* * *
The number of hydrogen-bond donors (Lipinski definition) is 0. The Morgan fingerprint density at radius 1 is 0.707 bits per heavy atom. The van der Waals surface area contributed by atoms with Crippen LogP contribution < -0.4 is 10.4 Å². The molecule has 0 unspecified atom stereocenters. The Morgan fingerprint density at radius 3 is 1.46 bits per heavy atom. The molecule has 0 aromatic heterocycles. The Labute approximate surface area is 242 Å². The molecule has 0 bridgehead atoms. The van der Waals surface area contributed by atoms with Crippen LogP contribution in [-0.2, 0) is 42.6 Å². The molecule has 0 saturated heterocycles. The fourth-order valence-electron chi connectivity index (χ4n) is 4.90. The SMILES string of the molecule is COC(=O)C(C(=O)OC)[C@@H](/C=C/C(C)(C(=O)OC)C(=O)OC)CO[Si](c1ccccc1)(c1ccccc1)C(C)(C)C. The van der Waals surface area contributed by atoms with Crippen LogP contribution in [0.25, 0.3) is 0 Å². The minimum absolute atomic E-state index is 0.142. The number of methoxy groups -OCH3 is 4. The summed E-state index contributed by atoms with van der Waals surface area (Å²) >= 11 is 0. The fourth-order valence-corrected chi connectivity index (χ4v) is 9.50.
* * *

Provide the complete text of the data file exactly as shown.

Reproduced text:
The number of hydrogen-bond donors (Lipinski definition) is 0. The Morgan fingerprint density at radius 1 is 0.707 bits per heavy atom. The van der Waals surface area contributed by atoms with Crippen LogP contribution < -0.4 is 10.4 Å². The molecule has 0 unspecified atom stereocenters. The Morgan fingerprint density at radius 3 is 1.46 bits per heavy atom. The molecule has 0 aromatic heterocycles. The Labute approximate surface area is 242 Å². The molecule has 0 bridgehead atoms. The van der Waals surface area contributed by atoms with Crippen LogP contribution in [-0.2, 0) is 42.6 Å². The molecule has 0 saturated heterocycles. The fourth-order valence-electron chi connectivity index (χ4n) is 4.90. The SMILES string of the molecule is COC(=O)C(C(=O)OC)[C@@H](/C=C/C(C)(C(=O)OC)C(=O)OC)CO[Si](c1ccccc1)(c1ccccc1)C(C)(C)C. The van der Waals surface area contributed by atoms with Crippen LogP contribution in [0.25, 0.3) is 0 Å². The minimum absolute atomic E-state index is 0.142. The number of methoxy groups -OCH3 is 4. The summed E-state index contributed by atoms with van der Waals surface area (Å²) >= 11 is 0. The fourth-order valence-corrected chi connectivity index (χ4v) is 9.50.